Coachwhip
Coluber flagellum

Size:  5 1/2 - 6 1/4 ft
Distribution:

Statewide. We have two varieties, or subspecies, of coachwhip in Oklahoma. The western coachwhip, Coluber flagellum testaceus, occurs primarily west of I-35 (Indian Meridian), but can be found in some counties east of I-35, and the eastern coachwhip, C. f. flagellum, which is found principally east of I-35. The coachwhips earn their name from due to their long, slender, tapering bodies and scalation pattern which looks like braided leather, similar to a bull whip. The western coachwhip is highly variable in color, ranging from dark brown to black anterior body, fading to lighter brown posterior, to light pinkish overall in the panhandle. The eastern coachwhip tends to be more uniform in color, still fading from dark anterior to lighter posterior. Juveniles are highly patterned and commonly confused with juvenile racers, but easily identifiable by a translucent green or bronze patterned head, whereas racers tend to have a black or brown patterned head.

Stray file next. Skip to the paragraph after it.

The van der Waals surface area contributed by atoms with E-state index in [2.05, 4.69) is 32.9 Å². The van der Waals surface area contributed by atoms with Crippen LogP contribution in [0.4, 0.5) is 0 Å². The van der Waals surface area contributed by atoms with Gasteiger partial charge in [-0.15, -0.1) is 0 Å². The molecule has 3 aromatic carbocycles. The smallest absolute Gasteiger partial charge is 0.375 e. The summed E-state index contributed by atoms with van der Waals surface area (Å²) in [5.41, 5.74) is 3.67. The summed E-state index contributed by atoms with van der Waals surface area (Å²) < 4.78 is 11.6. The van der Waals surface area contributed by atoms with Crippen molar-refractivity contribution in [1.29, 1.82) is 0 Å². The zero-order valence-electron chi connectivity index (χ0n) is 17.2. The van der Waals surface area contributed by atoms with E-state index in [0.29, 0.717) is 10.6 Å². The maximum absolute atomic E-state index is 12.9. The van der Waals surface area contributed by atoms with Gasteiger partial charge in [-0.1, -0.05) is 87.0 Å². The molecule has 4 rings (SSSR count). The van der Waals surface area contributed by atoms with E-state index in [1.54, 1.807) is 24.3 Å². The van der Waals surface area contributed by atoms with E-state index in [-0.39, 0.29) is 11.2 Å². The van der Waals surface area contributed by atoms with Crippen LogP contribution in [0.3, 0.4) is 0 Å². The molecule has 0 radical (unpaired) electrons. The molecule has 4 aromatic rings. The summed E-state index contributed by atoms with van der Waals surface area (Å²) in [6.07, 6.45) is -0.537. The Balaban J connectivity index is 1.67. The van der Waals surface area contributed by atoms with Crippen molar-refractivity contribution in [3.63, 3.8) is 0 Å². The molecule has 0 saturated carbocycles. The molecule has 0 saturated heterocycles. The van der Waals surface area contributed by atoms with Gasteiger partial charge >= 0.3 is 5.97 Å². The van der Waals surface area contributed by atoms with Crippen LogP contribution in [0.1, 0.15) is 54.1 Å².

Coachwhips have large forward-facing eyes giving them binocular vision, which is crucial in locating their prey in tall grass. They tend to prey on lizards, frogs, and snakes, but is opportunistic and will raid a rodent nest, and even climb trees and overhangs after a bird nest. When hunting, they usually travel swiftly through grassy areas with their heads elevated 6-8 inches above the ground. They are harmless, and are quick to retreat when threatened, but are also quick to bite when harassed.